We generally think of hearing loss in terms of personal experience. It’s a problem that is between you and your hearing professional and it’s about your health. It’s a personal, private matter. And that’s true, on an individual level. But when discussing hearing loss in a larger context, as something that impacts 466 million people, it’s necessary that we also understand it as a public health topic.
That just means, generally speaking, that hearing loss should be thought of as something that has an impact on all of society. So as a society, we need to think about how to deal with it.
Hearing Loss Comes With Consequences
William just found out last week he has hearing impairment and against the suggestion of his hearing specialist, that he can wait a while before messing around with hearing aids. Unfortunately, this impacts William’s job performance; he’s begun to slow down in his work and is having a difficult time keeping up in meetings, etc.
He also spends lots more time at home by himself. There are simply too many layers of conversation for you to keep up with (he feels like people talk too much anyway). So he isolates himself rather than going out.
These decisions will accumulate as time passes.
- Economic cost: Ignoring his hearing loss can affect his income over time. As reported by the World Health Organization, hearing loss can cause a certain level of underemployment and unemployment. Because of this the world economy can lose something like $105 billion in lost income and revenue. This amount of lost income is just the beginning of the narrative because it has a ripple effect through the whole economic system.
- Social cost: William misses his family and friends! His social separation is costing him relationships. It’s possible that his friends don’t even know he has his hearing loss, so when he is unable to hear them he seems aloof. They may be getting the wrong idea concerning his behavior towards them. This puts additional strain on their relationships.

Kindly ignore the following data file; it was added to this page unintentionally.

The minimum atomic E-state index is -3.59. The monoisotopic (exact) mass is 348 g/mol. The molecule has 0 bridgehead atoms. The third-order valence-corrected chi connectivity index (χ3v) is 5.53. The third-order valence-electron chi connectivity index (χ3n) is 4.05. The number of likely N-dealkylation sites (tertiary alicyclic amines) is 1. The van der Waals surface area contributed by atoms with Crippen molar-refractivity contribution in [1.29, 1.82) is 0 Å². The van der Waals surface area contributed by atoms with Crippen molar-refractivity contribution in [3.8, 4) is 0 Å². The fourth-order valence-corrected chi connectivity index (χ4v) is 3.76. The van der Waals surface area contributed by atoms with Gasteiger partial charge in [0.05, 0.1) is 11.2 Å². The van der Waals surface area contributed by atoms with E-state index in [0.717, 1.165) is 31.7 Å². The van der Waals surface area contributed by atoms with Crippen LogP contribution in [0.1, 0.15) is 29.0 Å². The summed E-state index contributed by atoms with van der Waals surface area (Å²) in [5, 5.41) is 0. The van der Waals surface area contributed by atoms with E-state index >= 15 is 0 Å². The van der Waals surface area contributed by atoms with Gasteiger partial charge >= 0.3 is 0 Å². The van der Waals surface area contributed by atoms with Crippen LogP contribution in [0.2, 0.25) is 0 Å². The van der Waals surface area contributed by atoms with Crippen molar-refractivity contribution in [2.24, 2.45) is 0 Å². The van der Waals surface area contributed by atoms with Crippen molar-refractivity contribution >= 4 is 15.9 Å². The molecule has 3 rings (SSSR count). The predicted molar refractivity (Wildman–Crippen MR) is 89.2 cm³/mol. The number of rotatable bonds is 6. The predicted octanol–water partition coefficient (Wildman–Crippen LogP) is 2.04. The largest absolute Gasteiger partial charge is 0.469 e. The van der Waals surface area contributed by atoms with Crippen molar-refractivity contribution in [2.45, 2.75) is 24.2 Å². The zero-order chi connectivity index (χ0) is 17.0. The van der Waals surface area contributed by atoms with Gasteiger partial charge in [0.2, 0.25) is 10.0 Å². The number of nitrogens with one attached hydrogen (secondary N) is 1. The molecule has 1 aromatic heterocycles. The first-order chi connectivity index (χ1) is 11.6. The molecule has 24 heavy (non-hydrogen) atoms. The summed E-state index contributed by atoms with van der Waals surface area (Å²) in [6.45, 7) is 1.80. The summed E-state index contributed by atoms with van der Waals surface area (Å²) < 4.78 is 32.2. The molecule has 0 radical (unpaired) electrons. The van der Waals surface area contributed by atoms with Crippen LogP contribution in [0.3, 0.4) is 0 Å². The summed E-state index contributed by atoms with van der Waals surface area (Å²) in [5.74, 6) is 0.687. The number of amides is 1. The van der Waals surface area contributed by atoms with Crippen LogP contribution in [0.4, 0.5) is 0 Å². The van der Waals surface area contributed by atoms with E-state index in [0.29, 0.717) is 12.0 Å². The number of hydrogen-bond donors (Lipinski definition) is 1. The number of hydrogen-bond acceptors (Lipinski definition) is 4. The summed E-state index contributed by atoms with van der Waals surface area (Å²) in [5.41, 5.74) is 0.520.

Why is it a Public Health Concern?
While these costs will definitely be felt on a personal level (William may be having a hard time socially and economically), everyone else is also influenced. With less money to his name, William doesn’t spend as much at the local stores. More attention will have to be given to William by his family because he has fewer friends. His health can be impacted overall and can lead to increased healthcare expenses. The costs then get passed along to the public if he isn’t insured. And so, in a way, William’s hearing loss impacts people around him quite significantly.
Now multiply William by 466 million and you will have a sense of why public health officials take hearing loss very seriously.
Managing Hearing Loss
Thankfully, there are two fairly easy ways to help this specific public health concern: treatment and prevention. When hearing loss is treated effectively (normally by the use of hearing aids), the outcome can be quite dramatic:
- You’ll have an easier time keeping up with the difficulties of your job.
- Your chances of conditions like dementia, anxiety, depression, and balance issues will be decreased with treatment of hearing loss.
- Communicating with family and friends will be easier so you will see your relationships get better.
- You’ll be able to hear better, and so it will be easier to participate in many day-to-day social facets of your life.
Promoting good mental and physical health begins with treating your hearing loss. An increasing number of hearing professionals are making a priority of caring for your hearing which makes a lot of sense.
Prevention is just as important. Information about how to protect your hearing from loud harmful noise can be found in numerous public health advertisements. But even everyday noises can lead to hearing loss, such as using headphones too loud or mowing your lawn.
You can get apps that will keep track of noise levels and alert you when they get too loud. One way to have a big impact is to protect the public’s hearing, often via education.
We Can go a Long Way With a Little Help
In some states they’re even extending insurance to cover hearing healthcare. That’s a strategy founded on strong evidence and strong public health policy. When we change our thinking concerning hearing loss, and about preventing hearing loss, we can significantly affect public health in a good way.
And everybody is helped by that.